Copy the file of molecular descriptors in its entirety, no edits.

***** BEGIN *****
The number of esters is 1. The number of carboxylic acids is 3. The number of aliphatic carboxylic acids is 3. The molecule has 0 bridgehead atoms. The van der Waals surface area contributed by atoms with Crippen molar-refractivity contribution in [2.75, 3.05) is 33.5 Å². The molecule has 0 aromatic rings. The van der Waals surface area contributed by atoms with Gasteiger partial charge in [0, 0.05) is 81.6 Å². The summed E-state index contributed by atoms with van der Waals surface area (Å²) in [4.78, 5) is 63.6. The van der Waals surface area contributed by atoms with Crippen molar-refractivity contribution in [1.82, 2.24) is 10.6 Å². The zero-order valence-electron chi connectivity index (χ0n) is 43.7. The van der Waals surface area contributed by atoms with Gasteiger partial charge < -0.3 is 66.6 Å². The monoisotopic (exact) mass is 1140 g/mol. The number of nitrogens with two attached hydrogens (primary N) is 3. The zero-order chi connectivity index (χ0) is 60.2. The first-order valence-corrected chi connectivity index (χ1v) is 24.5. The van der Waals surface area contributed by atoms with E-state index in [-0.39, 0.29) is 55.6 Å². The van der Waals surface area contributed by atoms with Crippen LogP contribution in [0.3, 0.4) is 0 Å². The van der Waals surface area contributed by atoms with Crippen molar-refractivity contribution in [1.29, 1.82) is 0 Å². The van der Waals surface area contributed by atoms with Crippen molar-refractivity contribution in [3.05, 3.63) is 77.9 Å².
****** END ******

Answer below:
The number of esters is 1. The number of carboxylic acids is 3. The number of aliphatic carboxylic acids is 3. The molecule has 0 bridgehead atoms. The van der Waals surface area contributed by atoms with Crippen molar-refractivity contribution in [2.75, 3.05) is 33.5 Å². The molecule has 0 aromatic rings. The van der Waals surface area contributed by atoms with Gasteiger partial charge in [0, 0.05) is 81.6 Å². The summed E-state index contributed by atoms with van der Waals surface area (Å²) in [4.78, 5) is 63.6. The van der Waals surface area contributed by atoms with Crippen molar-refractivity contribution in [1.82, 2.24) is 10.6 Å². The zero-order valence-electron chi connectivity index (χ0n) is 43.7. The van der Waals surface area contributed by atoms with Gasteiger partial charge < -0.3 is 66.6 Å². The monoisotopic (exact) mass is 1140 g/mol. The number of nitrogens with two attached hydrogens (primary N) is 3. The zero-order chi connectivity index (χ0) is 60.2. The first-order valence-corrected chi connectivity index (χ1v) is 24.5. The van der Waals surface area contributed by atoms with E-state index in [-0.39, 0.29) is 55.6 Å². The van der Waals surface area contributed by atoms with Crippen LogP contribution in [0.3, 0.4) is 0 Å². The van der Waals surface area contributed by atoms with Crippen molar-refractivity contribution in [1.29, 1.82) is 0 Å². The van der Waals surface area contributed by atoms with Crippen molar-refractivity contribution in [3.05, 3.63) is 77.9 Å².